Suppose for a moment that you’re a construction contractor. After browsing excavators for sale, you buy one and have it deployed on site. It seems to be a normal day–that is, until the backhoe strikes something unexpected while digging the foundation. It’s strange and looks really old; it’s like nothing you’ve ever seen before. Upon close examination, you realise that it’s a potentially priceless ancient artefact.
But you’re not an expert. A problem now brews: what should you do with the artefact that you’ve found? Should you keep it and do whatever you want since you’re the discoverer? Or should you report to the authorities immediately?
Accidental Discoveries: Finders Keepers?
Accidental archaeological discoveries are nothing new. Just four years ago, the remains of King Richard III was found in the most nondescript place possible—underneath a parking lot in Leicester, England. Richard III was the last English king to die in battle, in 1485. The king’s body was previously thought to be lost forever.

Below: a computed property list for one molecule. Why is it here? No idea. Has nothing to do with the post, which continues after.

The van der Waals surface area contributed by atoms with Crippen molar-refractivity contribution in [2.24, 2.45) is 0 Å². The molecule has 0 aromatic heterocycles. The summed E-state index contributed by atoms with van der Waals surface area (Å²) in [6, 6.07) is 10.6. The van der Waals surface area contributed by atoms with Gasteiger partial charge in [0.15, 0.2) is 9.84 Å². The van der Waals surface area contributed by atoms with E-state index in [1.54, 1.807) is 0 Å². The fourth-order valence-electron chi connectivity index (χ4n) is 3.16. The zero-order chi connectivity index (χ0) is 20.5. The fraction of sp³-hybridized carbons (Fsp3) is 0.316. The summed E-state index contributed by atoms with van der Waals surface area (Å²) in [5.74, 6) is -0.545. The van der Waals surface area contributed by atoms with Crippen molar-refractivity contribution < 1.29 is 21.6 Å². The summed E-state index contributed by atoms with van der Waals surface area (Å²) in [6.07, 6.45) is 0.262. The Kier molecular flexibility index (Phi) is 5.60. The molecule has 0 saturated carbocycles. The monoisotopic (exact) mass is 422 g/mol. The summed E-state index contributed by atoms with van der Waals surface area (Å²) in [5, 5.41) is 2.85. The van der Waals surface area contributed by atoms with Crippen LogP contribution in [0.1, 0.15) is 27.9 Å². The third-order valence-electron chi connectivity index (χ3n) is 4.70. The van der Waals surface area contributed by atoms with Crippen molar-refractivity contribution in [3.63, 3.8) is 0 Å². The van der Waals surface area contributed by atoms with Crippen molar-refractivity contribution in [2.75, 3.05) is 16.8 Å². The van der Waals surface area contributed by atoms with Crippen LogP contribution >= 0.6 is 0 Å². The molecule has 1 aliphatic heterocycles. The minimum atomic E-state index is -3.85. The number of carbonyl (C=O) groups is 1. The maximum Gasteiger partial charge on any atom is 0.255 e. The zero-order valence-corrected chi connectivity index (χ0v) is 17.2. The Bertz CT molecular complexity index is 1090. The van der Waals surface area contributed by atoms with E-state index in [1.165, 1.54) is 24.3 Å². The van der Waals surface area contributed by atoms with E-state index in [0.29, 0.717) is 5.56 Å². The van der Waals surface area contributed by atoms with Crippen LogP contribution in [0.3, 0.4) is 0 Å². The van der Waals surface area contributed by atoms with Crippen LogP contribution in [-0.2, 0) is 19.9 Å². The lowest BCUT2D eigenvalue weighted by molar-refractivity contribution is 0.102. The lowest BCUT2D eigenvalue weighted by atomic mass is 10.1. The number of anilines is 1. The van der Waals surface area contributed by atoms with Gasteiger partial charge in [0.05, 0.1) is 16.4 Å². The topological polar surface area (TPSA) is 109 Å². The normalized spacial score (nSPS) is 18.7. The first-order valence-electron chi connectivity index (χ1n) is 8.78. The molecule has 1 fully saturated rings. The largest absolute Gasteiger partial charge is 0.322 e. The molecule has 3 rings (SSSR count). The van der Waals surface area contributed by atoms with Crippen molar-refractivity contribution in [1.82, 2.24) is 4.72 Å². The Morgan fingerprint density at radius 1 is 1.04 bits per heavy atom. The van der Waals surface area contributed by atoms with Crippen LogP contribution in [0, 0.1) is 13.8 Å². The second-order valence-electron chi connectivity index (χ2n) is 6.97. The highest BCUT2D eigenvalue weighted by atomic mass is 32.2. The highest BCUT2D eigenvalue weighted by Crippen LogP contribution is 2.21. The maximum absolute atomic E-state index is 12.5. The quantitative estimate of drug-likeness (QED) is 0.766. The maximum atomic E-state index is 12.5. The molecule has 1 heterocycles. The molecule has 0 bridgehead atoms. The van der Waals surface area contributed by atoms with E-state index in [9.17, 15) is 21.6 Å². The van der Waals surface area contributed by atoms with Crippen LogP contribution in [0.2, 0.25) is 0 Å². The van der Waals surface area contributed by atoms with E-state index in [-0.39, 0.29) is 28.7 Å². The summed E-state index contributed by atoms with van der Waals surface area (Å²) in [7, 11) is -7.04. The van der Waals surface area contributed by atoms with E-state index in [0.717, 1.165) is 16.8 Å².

Any archaeological artefact is classified as ‘cultural property’. This makes ownership discussions go on for years on end. Varying laws within each specific locale, including countries, exist and have a say on who gets to own a cultural property after its discovery. But in New Zealand, the Antiquities Act of 1975 mandates that any discovery be reported to the Ministry of Culture and Heritage in 28 days. It also says that any item found after April 1, 1976 is automatically owned by The Crown.
Since you’re no expert, you can’t say for sure if what you found is a priceless artefact. The most obvious course of action is to seek an archaeologist immediately. Fortunately, these people aren’t hard to find. They’re often holed up in history and archaeology departments of local universities, to start with. You can also visit a nearby museum or contact the archaeologist’s office.
No one else in the world possesses specific expertise. An archaeologist can roughly assess what the artefact is, as well as its age and what part of history it comes from. Keep in mind that a potential find is useless until its authenticity is verified. But then, the law often decides who to keep it. In that regard, you may still have a bit of stake in its popularity—after all, you’re the discoverer. Your name might be included in the books alongside your find.